HOHENFELS, Germany — Drowning is a global health issue, larger than many accept, and is almost entirely preventable.
All official lakes and pools in Germany have their own lifeguards. One of the largest groups is the Deutsche Lebens-Rettungs-Gesellschaft. Founded in 1913, the DLRG has over 1.8 million members and supporters worldwide and is one of the biggest life-saving organizations in the world. By educating young children and teaching them how to swim with the possibility to earn the “Seahorse Badge,” the organization is trying to prevent the rise of drowning victims.
Due to the volume of swimming accidents this year, the DLRG is reminding people about their basic water rules.
“The first piece of advice is for everyone to follow the simple rules,” said DLRG member Achim Wiese. “For a good reason, the rules are not to swim under the influence of alcohol, near boats, nor should you just jump directly into the cold water in hot weather without cooling down (so as) to reduce the risk of a circulatory collapse.”
The USAG Bavaria Safety Office emphasizes that all rivers, lakes and ponds on post are deemed off-limits for swimmers. Also, U.S. Army Europe does not authorize swimming in any lakes, ponds, rivers or pools off post unless there is a lifeguard always present.
“Almost 80 percent of the drowned people, especially young men, would often underestimate their own capabilities, the danger and their strength,” said Wiese.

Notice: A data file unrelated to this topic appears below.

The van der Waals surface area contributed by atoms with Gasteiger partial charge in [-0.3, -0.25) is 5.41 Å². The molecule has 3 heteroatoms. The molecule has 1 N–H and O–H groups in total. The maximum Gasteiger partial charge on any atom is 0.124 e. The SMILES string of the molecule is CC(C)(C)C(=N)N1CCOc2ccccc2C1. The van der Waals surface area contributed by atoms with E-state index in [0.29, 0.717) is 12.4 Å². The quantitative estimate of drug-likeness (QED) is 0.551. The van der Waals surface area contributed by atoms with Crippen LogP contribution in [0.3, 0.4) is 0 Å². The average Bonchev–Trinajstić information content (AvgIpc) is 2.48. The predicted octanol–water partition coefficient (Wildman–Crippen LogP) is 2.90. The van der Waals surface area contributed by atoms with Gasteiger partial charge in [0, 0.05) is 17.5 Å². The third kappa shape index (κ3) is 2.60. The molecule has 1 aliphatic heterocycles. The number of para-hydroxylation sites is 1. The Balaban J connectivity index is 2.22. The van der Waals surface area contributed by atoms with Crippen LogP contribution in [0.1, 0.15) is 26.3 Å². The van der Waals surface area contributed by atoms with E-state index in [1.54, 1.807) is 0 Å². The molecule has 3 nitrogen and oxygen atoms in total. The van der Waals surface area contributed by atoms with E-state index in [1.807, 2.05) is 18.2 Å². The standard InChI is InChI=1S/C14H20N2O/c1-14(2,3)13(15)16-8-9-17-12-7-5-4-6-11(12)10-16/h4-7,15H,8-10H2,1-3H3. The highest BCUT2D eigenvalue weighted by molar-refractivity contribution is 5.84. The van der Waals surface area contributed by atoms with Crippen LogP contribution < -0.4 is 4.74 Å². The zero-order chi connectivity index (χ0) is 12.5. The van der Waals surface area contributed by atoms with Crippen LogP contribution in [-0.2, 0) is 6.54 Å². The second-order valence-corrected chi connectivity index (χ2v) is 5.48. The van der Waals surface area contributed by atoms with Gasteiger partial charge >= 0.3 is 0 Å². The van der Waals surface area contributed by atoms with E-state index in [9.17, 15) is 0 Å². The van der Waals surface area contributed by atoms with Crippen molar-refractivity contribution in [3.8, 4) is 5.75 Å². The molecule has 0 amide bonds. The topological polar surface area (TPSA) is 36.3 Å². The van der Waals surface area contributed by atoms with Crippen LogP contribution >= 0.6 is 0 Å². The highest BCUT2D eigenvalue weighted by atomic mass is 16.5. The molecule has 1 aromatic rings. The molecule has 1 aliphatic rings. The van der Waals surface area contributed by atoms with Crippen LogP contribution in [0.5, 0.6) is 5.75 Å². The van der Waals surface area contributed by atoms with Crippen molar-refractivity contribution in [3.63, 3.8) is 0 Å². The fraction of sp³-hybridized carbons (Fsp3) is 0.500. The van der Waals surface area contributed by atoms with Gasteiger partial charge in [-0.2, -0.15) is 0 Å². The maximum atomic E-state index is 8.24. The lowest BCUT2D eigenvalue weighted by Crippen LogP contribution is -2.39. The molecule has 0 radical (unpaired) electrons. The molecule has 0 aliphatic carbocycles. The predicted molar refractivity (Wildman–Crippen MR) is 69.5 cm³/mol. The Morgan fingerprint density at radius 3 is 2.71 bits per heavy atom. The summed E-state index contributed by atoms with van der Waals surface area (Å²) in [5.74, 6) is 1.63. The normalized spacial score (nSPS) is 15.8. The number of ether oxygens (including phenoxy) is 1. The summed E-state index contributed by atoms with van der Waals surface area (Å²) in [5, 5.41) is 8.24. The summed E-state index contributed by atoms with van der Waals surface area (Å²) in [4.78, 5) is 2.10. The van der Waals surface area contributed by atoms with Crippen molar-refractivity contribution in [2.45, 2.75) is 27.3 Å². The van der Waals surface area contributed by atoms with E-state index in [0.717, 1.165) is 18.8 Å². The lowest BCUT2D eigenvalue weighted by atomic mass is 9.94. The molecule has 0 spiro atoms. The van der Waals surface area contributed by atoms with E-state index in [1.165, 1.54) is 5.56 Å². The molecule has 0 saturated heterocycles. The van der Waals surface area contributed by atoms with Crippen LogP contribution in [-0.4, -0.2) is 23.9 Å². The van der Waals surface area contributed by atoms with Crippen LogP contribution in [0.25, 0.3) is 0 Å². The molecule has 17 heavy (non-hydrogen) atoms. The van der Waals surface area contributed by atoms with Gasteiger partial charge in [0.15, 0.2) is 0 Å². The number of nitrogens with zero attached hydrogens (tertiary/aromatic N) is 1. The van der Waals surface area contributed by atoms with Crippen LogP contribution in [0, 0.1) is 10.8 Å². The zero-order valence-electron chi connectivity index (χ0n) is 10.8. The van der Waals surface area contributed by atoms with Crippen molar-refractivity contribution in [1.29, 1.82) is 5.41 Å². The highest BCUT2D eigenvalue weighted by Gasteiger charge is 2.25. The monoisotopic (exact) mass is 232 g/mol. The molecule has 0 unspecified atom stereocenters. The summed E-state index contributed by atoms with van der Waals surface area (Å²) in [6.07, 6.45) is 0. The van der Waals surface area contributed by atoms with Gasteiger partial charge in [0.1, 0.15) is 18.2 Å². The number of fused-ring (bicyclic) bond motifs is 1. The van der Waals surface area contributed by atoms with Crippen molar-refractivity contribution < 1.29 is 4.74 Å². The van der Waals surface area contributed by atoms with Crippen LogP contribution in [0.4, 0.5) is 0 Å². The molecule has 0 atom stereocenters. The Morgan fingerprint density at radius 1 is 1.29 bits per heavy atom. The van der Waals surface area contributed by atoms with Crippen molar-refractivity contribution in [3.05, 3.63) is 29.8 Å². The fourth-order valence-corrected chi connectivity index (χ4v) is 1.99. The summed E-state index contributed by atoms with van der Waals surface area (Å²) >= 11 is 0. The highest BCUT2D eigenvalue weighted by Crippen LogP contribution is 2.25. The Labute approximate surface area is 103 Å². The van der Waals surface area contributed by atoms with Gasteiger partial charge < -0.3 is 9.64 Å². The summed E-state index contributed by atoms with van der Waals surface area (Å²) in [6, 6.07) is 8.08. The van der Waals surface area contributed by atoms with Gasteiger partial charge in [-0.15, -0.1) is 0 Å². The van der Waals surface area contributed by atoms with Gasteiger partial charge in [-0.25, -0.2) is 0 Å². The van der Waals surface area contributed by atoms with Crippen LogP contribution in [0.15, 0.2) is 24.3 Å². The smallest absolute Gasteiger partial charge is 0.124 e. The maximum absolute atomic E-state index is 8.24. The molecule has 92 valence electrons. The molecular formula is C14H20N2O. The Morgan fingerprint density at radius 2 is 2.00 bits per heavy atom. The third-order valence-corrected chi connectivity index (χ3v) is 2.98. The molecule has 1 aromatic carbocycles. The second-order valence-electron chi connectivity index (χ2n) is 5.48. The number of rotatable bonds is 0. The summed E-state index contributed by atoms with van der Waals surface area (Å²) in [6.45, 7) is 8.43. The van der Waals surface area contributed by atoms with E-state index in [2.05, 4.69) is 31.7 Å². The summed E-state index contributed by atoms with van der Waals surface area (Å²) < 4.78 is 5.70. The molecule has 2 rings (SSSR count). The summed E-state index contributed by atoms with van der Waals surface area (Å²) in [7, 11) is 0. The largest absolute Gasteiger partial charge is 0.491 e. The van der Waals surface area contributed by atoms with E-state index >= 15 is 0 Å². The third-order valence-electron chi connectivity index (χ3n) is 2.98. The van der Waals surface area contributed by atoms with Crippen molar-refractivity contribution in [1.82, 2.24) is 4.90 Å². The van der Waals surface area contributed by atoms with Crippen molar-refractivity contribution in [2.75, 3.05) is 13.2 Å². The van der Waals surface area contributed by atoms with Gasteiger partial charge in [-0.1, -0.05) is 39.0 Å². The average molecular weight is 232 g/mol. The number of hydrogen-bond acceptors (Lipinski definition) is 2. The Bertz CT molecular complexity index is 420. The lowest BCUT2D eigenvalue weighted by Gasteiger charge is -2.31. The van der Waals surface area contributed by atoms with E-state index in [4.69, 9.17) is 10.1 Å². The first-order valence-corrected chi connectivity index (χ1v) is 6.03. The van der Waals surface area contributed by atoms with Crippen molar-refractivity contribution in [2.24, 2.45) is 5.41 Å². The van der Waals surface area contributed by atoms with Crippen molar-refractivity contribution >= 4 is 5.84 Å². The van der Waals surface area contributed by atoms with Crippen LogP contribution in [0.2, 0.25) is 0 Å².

With over 2,100 local clubs and over six million hours of volunteer work per year, the DLRG is nationwide the number one for swimming and lifesaving education. With a range from Lifeguards, Swift Water Operators and Rescue divers, the DLRG is well prepared for any emergencies.
The DLRG does not only create and promote activities to fight drowning and provide lifeguards at public places. The group also teaches swimming and self-rescue to the public, basic and advanced training in First Aid.
The DLRG is not the only lifeguard association in Germany. The Wasserwacht (Water guard) is a non-profit organization belonging to the German Red Cross. They also have a responsibility to train and educate non-swimmers, and to keep nature and the waterways clean and safe.
The Wasserwacht provides live-saving services on most lakes and pools in, as well as on the coast of Germany. Therefore, they require fast and powerful transportation in case of an emergency. For their execution on the water during an emergency, the Wasserwacht maintains special emergency response units, such as the Rescue Diving Unit. The units are needed for the salvaging of goods, vehicles, garbage and corpses. The education of a rescue diver usually takes one to two years and requires an annual dive-medical evaluation.
Both organizations award their members different German Rescue swimming badges for their proficiency in rescue swimming skills. The German rescue-swimming badge is awarded in bronze, silver and gold. The awards are available as a cloth patch, as a metal badge or as a ribbon. But the requirements are not easy to achieve.
At the age of 15, teenagers who have already received their bronze badge can try out for the silver badge by completing a First-Aid course and a different set of tasks and test.
To receive the rescue-swimming badge in gold, you must be at least 16 years of age, have successfully finished a first-aid course, to include a medical certificate of physical fitness, and have the rescue-swimming badge in silver.